1. Compared to guideline-based treatment, Gram stain-guided antibiotic treatment yielded noninferior clinical responses in patients with ventilator-associated pneumonia in the intensive care unit.

2. Gram stain-guided treatment also significantly reduced the use of broad-spectrum antibiotics without detrimental effects.

Evidence Rating Level: 1 (Excellent)

Study Rundown: Gram staining of respiratory samples in patients with ventilator-associated pneumonia (VAP) in intensive care units (ICUs) is a relatively simple and inexpensive method of potentially guiding appropriate initial antibiotic therapy. However, the current literature is conflicted between the clinical utility of Gram-staining and its accuracy in detecting causative pathogens and safely limiting the overuse of broad-spectrum antibiotics. This multicenter trial compared the clinical response to Gram stain-guided restrictive antibiotic treatment vs guideline-based broad-spectrum antibiotic treatment in patients with VAP. The main endpoint was the clinical response rate after completion of antibiotic therapy, including improvement or lack of progression of baseline radiographic findings, resolution of signs and symptoms of pneumonia, and lack of antibiotic readministration, with a noninferiority margin of 20%. Secondary endpoints included the initiation of antipseudomonal and anti-methicillin-resistant Staphylococcus aureus (MRSA) agents, 28-day mortality, ICU-free days, ventilator-free days, and adverse events. Among 206 patients with VAP in the ICU, clinical response to Gram stain-guided antibiotic therapy was noninferior to that of guideline-based antibiotic therapy and reduced the use of antipseudomonal and anti-MRSA agents without detrimental effects. A limitation of this study was that there were few patients with severe VAP or septic shock included in the trial where Gram-staining and restricting broad-spectrum antibiotic coverage may not be appropriate.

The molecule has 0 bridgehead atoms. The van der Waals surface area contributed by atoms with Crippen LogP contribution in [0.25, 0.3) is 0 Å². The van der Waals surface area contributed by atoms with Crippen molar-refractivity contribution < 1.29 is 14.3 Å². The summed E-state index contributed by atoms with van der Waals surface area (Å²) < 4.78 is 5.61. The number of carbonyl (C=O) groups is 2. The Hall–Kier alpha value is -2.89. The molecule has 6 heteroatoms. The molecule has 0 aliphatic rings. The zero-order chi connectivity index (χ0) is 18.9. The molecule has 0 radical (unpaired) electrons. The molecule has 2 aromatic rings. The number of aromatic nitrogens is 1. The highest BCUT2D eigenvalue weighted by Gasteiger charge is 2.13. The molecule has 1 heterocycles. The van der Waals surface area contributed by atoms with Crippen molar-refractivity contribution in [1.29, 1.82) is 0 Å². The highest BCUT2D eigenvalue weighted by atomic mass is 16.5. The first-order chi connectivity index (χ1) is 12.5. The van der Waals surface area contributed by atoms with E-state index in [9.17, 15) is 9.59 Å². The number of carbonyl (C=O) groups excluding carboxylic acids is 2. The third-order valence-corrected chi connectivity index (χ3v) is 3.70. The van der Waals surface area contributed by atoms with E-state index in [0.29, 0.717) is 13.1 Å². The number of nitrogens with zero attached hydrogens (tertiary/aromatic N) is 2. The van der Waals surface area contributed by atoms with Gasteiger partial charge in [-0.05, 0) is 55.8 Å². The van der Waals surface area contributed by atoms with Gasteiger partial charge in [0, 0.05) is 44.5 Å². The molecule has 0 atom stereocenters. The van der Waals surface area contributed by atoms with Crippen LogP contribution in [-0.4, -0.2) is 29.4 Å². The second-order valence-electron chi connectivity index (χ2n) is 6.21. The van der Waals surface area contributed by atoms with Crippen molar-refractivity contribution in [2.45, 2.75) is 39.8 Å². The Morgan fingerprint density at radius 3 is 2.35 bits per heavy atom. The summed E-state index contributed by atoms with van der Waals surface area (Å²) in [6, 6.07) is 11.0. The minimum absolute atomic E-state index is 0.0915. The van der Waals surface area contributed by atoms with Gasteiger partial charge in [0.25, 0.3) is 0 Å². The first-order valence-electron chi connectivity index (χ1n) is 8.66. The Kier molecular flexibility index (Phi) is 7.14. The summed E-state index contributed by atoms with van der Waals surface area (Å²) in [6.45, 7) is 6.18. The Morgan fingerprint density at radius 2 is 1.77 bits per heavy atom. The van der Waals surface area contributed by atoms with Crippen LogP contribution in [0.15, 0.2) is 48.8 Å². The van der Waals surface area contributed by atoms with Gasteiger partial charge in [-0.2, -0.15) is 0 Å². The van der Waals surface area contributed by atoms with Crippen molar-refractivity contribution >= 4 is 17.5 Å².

Click to read the study in JAMA Network Open

Relevant Reading: Gram stain-guided antibiotic choice: a GRACEful method to safely restrict overuse of broad-spectrum antibiotic agents

In-Depth [randomized clinical trial]: This open-label, noninferiority trial (GRACE-VAP) enrolled 206 ICU patients (median [IQR] age, 69 [54-78] years; 141 men [68.4%]) from 12 tertiary centers in Japan between April 2018 to May 2020. Inclusion criteria were age ≥15 years with a diagnosis of VAP and a modified Clinical Pulmonary Infection Score of ≥5. Patients were randomized to Gram stain-guided (N = 103) or guideline-based antibiotic therapy groups (N = 103). In total, clinical response was observed in 79 patients (76.7%) in the Gram stain-guided group and 74 patients (71.8%) in the guideline-based group (risk difference, 0.05; 95%CI, –0.07 to 0.17; P < .001 for noninferiority). Compared to the guideline-based group, the Gram stain-guided group significantly decreased the use of antipseudomonal (30.1%; 95%CI, 21.5%-39.9%; P < .001) and anti-MRSA agents (38.8%; 95%CI, 29.4%-48.9%; P < .001). The cumulative incidence of mortality within 28 days was 13.6% (N = 14) vs 17.5% (N = 18) for the Gram stain-guided and guideline-based groups respectively (P = .39). Escalation of antibiotics as per culture results was performed in 7 patients (6.8%) in the Gram stain-guided group and 1 patient (1.0%) in the guideline-based group (P = .03). No significant differences in ICU-free days, ventilator-free days, and adverse events were observed between the groups.

Image: PD

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